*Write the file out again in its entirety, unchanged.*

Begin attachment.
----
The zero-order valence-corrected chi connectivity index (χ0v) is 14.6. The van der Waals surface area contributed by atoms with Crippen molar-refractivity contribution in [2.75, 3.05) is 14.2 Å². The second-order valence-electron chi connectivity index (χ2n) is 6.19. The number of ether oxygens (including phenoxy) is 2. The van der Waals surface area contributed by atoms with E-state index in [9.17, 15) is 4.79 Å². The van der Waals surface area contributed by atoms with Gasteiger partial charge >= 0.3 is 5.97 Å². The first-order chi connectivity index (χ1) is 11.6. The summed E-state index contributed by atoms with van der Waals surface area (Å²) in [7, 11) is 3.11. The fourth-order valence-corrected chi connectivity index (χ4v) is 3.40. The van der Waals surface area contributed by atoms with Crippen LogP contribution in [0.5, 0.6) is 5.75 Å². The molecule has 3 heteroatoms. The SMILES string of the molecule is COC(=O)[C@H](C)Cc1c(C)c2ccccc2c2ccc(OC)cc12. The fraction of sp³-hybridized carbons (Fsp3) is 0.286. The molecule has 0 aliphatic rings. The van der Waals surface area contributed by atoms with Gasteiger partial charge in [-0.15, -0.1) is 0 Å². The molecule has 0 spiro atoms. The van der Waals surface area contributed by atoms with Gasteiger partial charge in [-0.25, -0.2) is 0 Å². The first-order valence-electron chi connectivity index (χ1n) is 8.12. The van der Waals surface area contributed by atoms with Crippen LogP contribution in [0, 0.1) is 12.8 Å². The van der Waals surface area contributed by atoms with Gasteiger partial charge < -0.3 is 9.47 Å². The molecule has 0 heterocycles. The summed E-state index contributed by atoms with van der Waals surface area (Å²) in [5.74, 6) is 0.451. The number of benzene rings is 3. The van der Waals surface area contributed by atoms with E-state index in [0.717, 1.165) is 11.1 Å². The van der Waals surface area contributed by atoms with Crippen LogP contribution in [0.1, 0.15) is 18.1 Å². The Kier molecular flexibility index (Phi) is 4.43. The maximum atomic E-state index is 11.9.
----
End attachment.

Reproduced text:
The zero-order valence-corrected chi connectivity index (χ0v) is 14.6. The van der Waals surface area contributed by atoms with Crippen molar-refractivity contribution in [2.75, 3.05) is 14.2 Å². The second-order valence-electron chi connectivity index (χ2n) is 6.19. The number of ether oxygens (including phenoxy) is 2. The van der Waals surface area contributed by atoms with E-state index in [9.17, 15) is 4.79 Å². The van der Waals surface area contributed by atoms with Gasteiger partial charge >= 0.3 is 5.97 Å². The first-order chi connectivity index (χ1) is 11.6. The summed E-state index contributed by atoms with van der Waals surface area (Å²) in [7, 11) is 3.11. The fourth-order valence-corrected chi connectivity index (χ4v) is 3.40. The van der Waals surface area contributed by atoms with Crippen LogP contribution in [0.5, 0.6) is 5.75 Å². The molecule has 3 heteroatoms. The SMILES string of the molecule is COC(=O)[C@H](C)Cc1c(C)c2ccccc2c2ccc(OC)cc12. The fraction of sp³-hybridized carbons (Fsp3) is 0.286. The molecule has 0 aliphatic rings. The van der Waals surface area contributed by atoms with Gasteiger partial charge in [-0.15, -0.1) is 0 Å². The molecule has 0 spiro atoms. The van der Waals surface area contributed by atoms with Gasteiger partial charge in [-0.25, -0.2) is 0 Å². The first-order valence-electron chi connectivity index (χ1n) is 8.12. The van der Waals surface area contributed by atoms with Crippen LogP contribution in [0, 0.1) is 12.8 Å². The van der Waals surface area contributed by atoms with Gasteiger partial charge < -0.3 is 9.47 Å². The molecule has 0 heterocycles. The summed E-state index contributed by atoms with van der Waals surface area (Å²) in [5.74, 6) is 0.451. The number of benzene rings is 3. The van der Waals surface area contributed by atoms with E-state index in [0.717, 1.165) is 11.1 Å². The van der Waals surface area contributed by atoms with Crippen LogP contribution in [0.1, 0.15) is 18.1 Å². The Kier molecular flexibility index (Phi) is 4.43. The maximum atomic E-state index is 11.9.